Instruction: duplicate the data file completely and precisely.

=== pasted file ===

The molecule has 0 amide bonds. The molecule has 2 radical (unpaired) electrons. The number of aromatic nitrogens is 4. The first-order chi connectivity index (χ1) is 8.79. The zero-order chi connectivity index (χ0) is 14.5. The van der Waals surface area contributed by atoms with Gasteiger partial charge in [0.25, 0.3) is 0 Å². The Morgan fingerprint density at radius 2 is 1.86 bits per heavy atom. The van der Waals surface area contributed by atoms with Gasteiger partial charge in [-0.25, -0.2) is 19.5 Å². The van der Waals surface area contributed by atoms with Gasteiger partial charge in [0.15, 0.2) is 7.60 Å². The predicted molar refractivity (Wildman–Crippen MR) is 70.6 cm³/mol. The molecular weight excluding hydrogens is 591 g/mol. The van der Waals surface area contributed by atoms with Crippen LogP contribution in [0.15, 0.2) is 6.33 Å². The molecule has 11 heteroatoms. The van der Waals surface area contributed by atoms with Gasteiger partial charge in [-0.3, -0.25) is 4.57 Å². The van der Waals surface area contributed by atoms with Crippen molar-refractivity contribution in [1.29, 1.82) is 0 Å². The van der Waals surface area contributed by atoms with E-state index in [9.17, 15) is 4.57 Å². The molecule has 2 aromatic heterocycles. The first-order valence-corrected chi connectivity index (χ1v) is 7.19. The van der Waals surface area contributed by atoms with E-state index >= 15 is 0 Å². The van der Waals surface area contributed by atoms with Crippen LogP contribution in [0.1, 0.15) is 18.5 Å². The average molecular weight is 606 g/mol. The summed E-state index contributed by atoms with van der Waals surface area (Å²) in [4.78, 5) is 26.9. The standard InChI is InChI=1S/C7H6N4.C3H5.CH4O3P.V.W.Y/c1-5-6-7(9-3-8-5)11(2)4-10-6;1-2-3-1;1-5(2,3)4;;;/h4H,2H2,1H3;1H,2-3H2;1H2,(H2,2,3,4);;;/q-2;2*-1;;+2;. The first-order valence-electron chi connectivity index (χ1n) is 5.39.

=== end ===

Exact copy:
The molecule has 0 amide bonds. The molecule has 2 radical (unpaired) electrons. The number of aromatic nitrogens is 4. The first-order chi connectivity index (χ1) is 8.79. The zero-order chi connectivity index (χ0) is 14.5. The van der Waals surface area contributed by atoms with Gasteiger partial charge in [0.25, 0.3) is 0 Å². The Morgan fingerprint density at radius 2 is 1.86 bits per heavy atom. The van der Waals surface area contributed by atoms with Gasteiger partial charge in [-0.25, -0.2) is 19.5 Å². The van der Waals surface area contributed by atoms with Gasteiger partial charge in [0.15, 0.2) is 7.60 Å². The predicted molar refractivity (Wildman–Crippen MR) is 70.6 cm³/mol. The molecular weight excluding hydrogens is 591 g/mol. The van der Waals surface area contributed by atoms with Crippen LogP contribution in [0.15, 0.2) is 6.33 Å². The molecule has 11 heteroatoms. The van der Waals surface area contributed by atoms with Gasteiger partial charge in [-0.3, -0.25) is 4.57 Å². The van der Waals surface area contributed by atoms with Crippen molar-refractivity contribution in [1.29, 1.82) is 0 Å². The van der Waals surface area contributed by atoms with E-state index in [9.17, 15) is 4.57 Å². The molecule has 2 aromatic heterocycles. The first-order valence-corrected chi connectivity index (χ1v) is 7.19. The van der Waals surface area contributed by atoms with E-state index >= 15 is 0 Å². The van der Waals surface area contributed by atoms with Crippen LogP contribution in [0.1, 0.15) is 18.5 Å². The average molecular weight is 606 g/mol. The summed E-state index contributed by atoms with van der Waals surface area (Å²) in [4.78, 5) is 26.9. The standard InChI is InChI=1S/C7H6N4.C3H5.CH4O3P.V.W.Y/c1-5-6-7(9-3-8-5)11(2)4-10-6;1-2-3-1;1-5(2,3)4;;;/h4H,2H2,1H3;1H,2-3H2;1H2,(H2,2,3,4);;;/q-2;2*-1;;+2;. The first-order valence-electron chi connectivity index (χ1n) is 5.39.